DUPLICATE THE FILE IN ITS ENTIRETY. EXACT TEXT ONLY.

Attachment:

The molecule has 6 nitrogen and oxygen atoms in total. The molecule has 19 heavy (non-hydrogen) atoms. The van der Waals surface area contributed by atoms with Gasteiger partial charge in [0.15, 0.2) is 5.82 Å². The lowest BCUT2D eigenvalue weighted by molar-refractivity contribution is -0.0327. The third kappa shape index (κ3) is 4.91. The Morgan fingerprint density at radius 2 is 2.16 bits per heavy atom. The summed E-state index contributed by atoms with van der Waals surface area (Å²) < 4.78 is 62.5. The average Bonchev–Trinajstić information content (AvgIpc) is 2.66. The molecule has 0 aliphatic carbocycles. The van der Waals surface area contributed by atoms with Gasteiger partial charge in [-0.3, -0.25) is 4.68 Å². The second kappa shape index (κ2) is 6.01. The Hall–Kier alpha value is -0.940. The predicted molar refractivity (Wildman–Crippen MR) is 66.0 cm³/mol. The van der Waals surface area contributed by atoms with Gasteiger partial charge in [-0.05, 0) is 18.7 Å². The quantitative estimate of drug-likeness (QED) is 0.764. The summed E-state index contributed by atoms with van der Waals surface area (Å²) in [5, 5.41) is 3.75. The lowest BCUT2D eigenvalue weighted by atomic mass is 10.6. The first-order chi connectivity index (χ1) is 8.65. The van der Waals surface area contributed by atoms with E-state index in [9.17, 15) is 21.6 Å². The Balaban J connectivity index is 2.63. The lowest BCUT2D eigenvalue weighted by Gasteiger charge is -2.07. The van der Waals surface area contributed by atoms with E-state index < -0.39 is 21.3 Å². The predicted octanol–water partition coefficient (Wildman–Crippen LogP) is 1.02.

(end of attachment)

The molecule has 6 nitrogen and oxygen atoms in total. The molecule has 19 heavy (non-hydrogen) atoms. The van der Waals surface area contributed by atoms with Gasteiger partial charge in [0.15, 0.2) is 5.82 Å². The lowest BCUT2D eigenvalue weighted by molar-refractivity contribution is -0.0327. The third kappa shape index (κ3) is 4.91. The Morgan fingerprint density at radius 2 is 2.16 bits per heavy atom. The summed E-state index contributed by atoms with van der Waals surface area (Å²) < 4.78 is 62.5. The average Bonchev–Trinajstić information content (AvgIpc) is 2.66. The molecule has 0 aliphatic carbocycles. The van der Waals surface area contributed by atoms with Gasteiger partial charge in [-0.3, -0.25) is 4.68 Å². The second kappa shape index (κ2) is 6.01. The Hall–Kier alpha value is -0.940. The predicted molar refractivity (Wildman–Crippen MR) is 66.0 cm³/mol. The van der Waals surface area contributed by atoms with Gasteiger partial charge in [-0.05, 0) is 18.7 Å². The quantitative estimate of drug-likeness (QED) is 0.764. The summed E-state index contributed by atoms with van der Waals surface area (Å²) in [5, 5.41) is 3.75. The lowest BCUT2D eigenvalue weighted by atomic mass is 10.6. The first-order chi connectivity index (χ1) is 8.65. The van der Waals surface area contributed by atoms with E-state index in [9.17, 15) is 21.6 Å². The Balaban J connectivity index is 2.63. The lowest BCUT2D eigenvalue weighted by Gasteiger charge is -2.07. The van der Waals surface area contributed by atoms with E-state index < -0.39 is 21.3 Å². The predicted octanol–water partition coefficient (Wildman–Crippen LogP) is 1.02.